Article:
Meanwhile, the 20th US Army corps seized Melun and Fontainebleau, and the 12th army corps, under General Patton, liberated Orléans on August 17th, Chartres on the 18th, Sens on the 21st and Troyes on the 26th. While events in the North moved quickly, with Bradley’s Ist and Illrd Armies heading north and cast, on August 15, General Patch landed in the south, near Cavalaire, on the coast of Maures and Estérel. Toulon and Marseilles were taken one month earlier than expected, due to the courage of the newly re-organized French Army. By September 3rd, Lyons had been liberated and on the 12th, the Allied forces from Operation Overlord and Operation "Anvil Dragoon " (The code name for the landing in Provence) met in Montbard, near Dijon in Burgundy. The pace of the Allied offensive quickly accelerated. Nancy fell, then Epinal. Up near Metz, the Allied troops had to stop - the victim of its own success. Allied headquarters had not calculated such a quick advance, and logistical problems grew increasingly worse. From September 29th to October 4th, Patton had to resist a German counter offensive in Nancy. The enemy was forced back and Patton moved on to the Saar river and the Siegfried line.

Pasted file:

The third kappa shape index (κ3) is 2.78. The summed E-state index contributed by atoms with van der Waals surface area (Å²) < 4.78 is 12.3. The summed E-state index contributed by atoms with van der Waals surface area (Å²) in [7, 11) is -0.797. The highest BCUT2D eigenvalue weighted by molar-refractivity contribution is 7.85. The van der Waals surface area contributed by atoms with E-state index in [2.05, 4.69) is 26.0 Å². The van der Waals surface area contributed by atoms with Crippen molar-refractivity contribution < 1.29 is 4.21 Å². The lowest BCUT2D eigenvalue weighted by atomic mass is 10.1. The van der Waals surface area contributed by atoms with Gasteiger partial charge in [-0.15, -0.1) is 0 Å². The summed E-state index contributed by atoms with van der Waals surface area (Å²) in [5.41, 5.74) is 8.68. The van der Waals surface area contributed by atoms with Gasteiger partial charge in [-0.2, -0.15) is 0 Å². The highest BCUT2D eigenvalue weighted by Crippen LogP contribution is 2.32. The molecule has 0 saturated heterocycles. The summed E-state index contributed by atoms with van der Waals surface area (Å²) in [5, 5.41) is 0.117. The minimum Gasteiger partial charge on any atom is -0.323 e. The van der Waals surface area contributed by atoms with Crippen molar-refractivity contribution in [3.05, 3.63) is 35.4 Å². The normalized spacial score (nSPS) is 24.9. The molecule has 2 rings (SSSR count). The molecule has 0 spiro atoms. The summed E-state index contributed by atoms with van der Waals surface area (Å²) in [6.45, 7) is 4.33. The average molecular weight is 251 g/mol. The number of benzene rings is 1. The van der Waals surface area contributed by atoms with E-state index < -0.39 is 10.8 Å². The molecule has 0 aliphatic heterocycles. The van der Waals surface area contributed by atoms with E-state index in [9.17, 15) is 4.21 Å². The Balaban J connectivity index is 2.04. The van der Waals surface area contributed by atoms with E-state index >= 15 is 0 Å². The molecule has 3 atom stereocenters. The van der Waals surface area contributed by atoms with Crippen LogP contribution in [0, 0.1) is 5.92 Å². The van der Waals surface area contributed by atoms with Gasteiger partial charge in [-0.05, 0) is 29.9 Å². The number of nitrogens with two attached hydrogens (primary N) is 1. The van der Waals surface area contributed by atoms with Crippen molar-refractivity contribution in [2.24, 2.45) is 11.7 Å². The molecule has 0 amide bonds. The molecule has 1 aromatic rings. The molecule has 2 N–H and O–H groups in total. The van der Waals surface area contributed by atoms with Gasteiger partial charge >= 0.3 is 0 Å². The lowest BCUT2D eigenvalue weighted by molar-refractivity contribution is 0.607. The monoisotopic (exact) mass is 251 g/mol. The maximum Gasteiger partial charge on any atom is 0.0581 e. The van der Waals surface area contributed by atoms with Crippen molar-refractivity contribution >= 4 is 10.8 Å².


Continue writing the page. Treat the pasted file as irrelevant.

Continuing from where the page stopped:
Metz was finally captured on November 15 th; Leclerc, now part of the American VIIth Army, moved on to Strasbourg. While the Americans marched toward the rhine, and then to the Ruhr, which they took with the British, the Germans had begun a massive counter offfensive through the Ardennes. Operation "Autumn Fog," conceived by Adolf Hitler himself, began on December 16. Middleton’s American 8th corps suffered the brunt of the Panzers that were sent to the Meuse. In several hours, the American Front was dislodged and had had to retreat nearly 30 kilometers. Three days later, Patton and Eisenhower organized a fank counter attack. The operation was risky but a fearless General Patton successfully moved the IIIrd Army to the northeast and launched a rescue mission to Mac Auliffe’s 101st Airborn which was defending Bastogne. On December 26th, the surrounded paratroopers finally received help from the American 4th armored division. The weather improved, which enabled the Americans to exploit their control of the skies and to attack the enemy from the air. Soon after, the lack of fuel for their tanks put an end to the Germans’ final offensive.The Allies’ eastward advance could now continue. To the south, the 6th group of American armies and the First French Army of de Lattre de Tassigny destroyed the Colmar enclave. The men of the 9th armored division of the Ist army reached the Rhine, north of Coblenz, on March 7, 1945. General Hodges led the 9th and seized the bridge at Remagen. At 16:00 on April 25, at Torgau-on-Elbe, the men of the Ist American Army met the Soviet Army. On the 7th of May, 1945, at 02:45, the Third Reich surrendered at Reims. This time the sacrifices were greater, but as they had in 1918, the United States played a decisive role in the final victory. Once again, Europe was greatly indebted to the United States.